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GUNS Magazine August 2010 - Page 20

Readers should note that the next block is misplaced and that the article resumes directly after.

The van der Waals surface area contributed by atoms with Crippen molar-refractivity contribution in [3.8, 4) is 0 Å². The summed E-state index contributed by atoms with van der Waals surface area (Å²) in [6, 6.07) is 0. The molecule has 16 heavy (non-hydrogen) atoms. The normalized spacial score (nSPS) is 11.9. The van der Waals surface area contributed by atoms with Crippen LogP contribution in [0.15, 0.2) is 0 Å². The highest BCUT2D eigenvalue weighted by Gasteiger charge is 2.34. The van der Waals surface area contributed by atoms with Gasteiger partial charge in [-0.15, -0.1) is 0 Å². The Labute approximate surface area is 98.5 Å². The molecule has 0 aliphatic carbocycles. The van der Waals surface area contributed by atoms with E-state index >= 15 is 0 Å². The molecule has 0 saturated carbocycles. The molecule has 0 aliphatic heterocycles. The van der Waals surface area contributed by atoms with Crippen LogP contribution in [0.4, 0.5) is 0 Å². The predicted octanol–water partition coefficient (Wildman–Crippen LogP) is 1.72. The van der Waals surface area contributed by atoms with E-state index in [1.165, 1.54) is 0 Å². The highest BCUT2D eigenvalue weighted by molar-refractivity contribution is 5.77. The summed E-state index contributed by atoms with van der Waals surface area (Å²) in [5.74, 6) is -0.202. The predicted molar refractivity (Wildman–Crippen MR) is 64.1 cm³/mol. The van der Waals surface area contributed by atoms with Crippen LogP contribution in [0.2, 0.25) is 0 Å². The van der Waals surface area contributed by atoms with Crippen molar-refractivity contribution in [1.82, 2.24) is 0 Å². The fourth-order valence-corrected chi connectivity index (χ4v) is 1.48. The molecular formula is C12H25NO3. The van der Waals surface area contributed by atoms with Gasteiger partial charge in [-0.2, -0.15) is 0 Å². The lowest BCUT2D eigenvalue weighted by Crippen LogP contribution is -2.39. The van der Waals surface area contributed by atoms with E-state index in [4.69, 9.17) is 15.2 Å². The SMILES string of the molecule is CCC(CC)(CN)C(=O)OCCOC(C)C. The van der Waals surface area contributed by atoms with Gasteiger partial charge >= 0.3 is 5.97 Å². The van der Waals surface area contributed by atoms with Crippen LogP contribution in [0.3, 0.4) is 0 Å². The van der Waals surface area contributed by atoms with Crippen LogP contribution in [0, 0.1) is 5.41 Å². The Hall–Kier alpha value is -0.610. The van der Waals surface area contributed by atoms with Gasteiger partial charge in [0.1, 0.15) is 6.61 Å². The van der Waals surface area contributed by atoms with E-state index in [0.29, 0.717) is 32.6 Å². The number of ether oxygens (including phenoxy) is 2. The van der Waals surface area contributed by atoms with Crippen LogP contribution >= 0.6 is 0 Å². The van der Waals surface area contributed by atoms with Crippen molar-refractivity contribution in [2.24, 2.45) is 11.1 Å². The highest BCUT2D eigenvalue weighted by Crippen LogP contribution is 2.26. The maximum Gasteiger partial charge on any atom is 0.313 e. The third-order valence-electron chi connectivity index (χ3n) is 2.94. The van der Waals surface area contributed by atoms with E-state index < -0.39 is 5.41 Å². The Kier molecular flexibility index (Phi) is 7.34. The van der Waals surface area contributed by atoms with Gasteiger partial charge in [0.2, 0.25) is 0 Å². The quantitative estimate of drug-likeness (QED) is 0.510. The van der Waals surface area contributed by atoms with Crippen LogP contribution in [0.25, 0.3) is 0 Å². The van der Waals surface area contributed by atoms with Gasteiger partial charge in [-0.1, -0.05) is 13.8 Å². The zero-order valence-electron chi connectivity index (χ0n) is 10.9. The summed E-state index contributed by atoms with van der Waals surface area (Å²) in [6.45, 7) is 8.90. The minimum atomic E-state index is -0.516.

SMOOTHBORE SHOOTER’S wINDFALL Neat, new shotgunning stuff for 2010. ther than in competition-quality guns, we shotgunners haven’t O received much support when it comes to the triggers in our sporting guns. It’s been sort of “take-it-or-leave-it.” Well, maybe not that bad. We do have screw-in choke tubes now, and more and more makers are giving us stock shims and replaceable buttpads to more precisely fit our gun to our frame. But triggers? Just think what the industry has done for the rifle shooters. It did take Savage with their breakthrough “AccuTrigger” to shake up the industry too long kowtowed by its in-house attorneys when the subject of consumer adjustable triggers was broached. Now we have not only the AccuTrigger, but also Winchester’s MOA Trigger System and Remington’s X-Mark Pro Adjustable Trigger. All of them are great triggers providing crisp, clean, light trigger pulls, but the companies didn’t carry the improvements over into their shotgun lines. That’s why I was really taken aback when I walked into the Mossberg exhibit at the 2010 SHOT Show. Racked up on their display board were several Model 500 pump gun variants sporting some intriguing looking triggers. In fact, the triggers looked like AccuTriggers mounted in Mossberg guns and yes, they were adjustable. Mossberg calls their new adjustable trigger the “LPA” standing for “Lightening Pump Action Adjustable Trigger System.” It delivers a crisp, creep-free pull and is user adjustable to less than 3 pounds, which is simply remarkable in a moderately priced sporting gun. It’s available this year in select Model 500 pump guns including turkey, Slugster and combination models. Thinking the adjustable-triggersfor-shotguns fever just might catch on industry wide, I discovered another shotgun trigger breakthrough in the Timney Triggers booth. Calling it the 20 Mossberg LPA “870 Trigger Fix,” Timney is now able to supply a kit consisting of an adjustable sear and three different weight sear springs to replace the factory sear and spring in the Remington Model 870 trigger group to achieve a light, creep-free pull. If you would like to review the installation directions, go to Timney’s website. Do you know how many Model 870s are out there waiting for a better trigger? I asked Jessica Kallam of Remington that question, and the answer was 10,245,594! Timney may have hit the jackpot at $89.95 per 870 Trigger Fix. I’m very keen on LaserLyte products. They’re well designed and moderately priced. Recently, I’ve been working with their Laser Trainer. Designed specifically for handguns with barrels at least 3" long, the Laser Trainer is inserted into the bore and held in place by an expanding arbor. When you dry LaserLyte’sLaserTrainercanbeaunique andusefultoolformasteringthe.410. do you know how many Model 870s are out there waiting for a better trigger? I asked Jessica kallam of Remington that question recently. The answer was 10,245,594! fire the handgun, the laser is triggered by the sound of the falling hammer or firing pin and projects a red dot onto the target for 100 milliseconds. It’s a great tool for honing your handgunning skills, and one day it dawned on me that just possibly it could improve my shotgunning as well. One of the personal challenges many shooters face is mastering lightweight, smalbores, like the .410 and 28 gauge, on crossing and quartering targets. We Timney Fix tend to be too aggressive with a light gun and either break the rhythm of our swing because we’re swinging too fast or simply swing too far ahead of the target and loose the lead entirely. One of the greatest practice routines to smooth out your gun mounting and improve the rhythm of your swing is the “flashlight drill” developed by Gil Ash of the OSP Shooting School. The limitation of the routine is it is based entirely on fitting a Mini Maglite into the bore of a 12-gauge gun. The gun that most often gives us a struggle is a not a 12-gauge. It’s more likely a .410. Its bore won’t take a Maglite, but fitted with its .350-.434 expandable arbor, LaserLyte’s Laser Trainer fit nicely inside a tube of my Winchester Quail Special .410 O/U. I hoped the Laser Trainer would pulse when I dry fired the .410. It would not. However, with a change in batteries, the Laser Trainer can be turned on to a constant beam mode. It was the perfect solution for carrying out the “flashlight WWW.GUNSMAGAZINE.COM • AUGUST 2010

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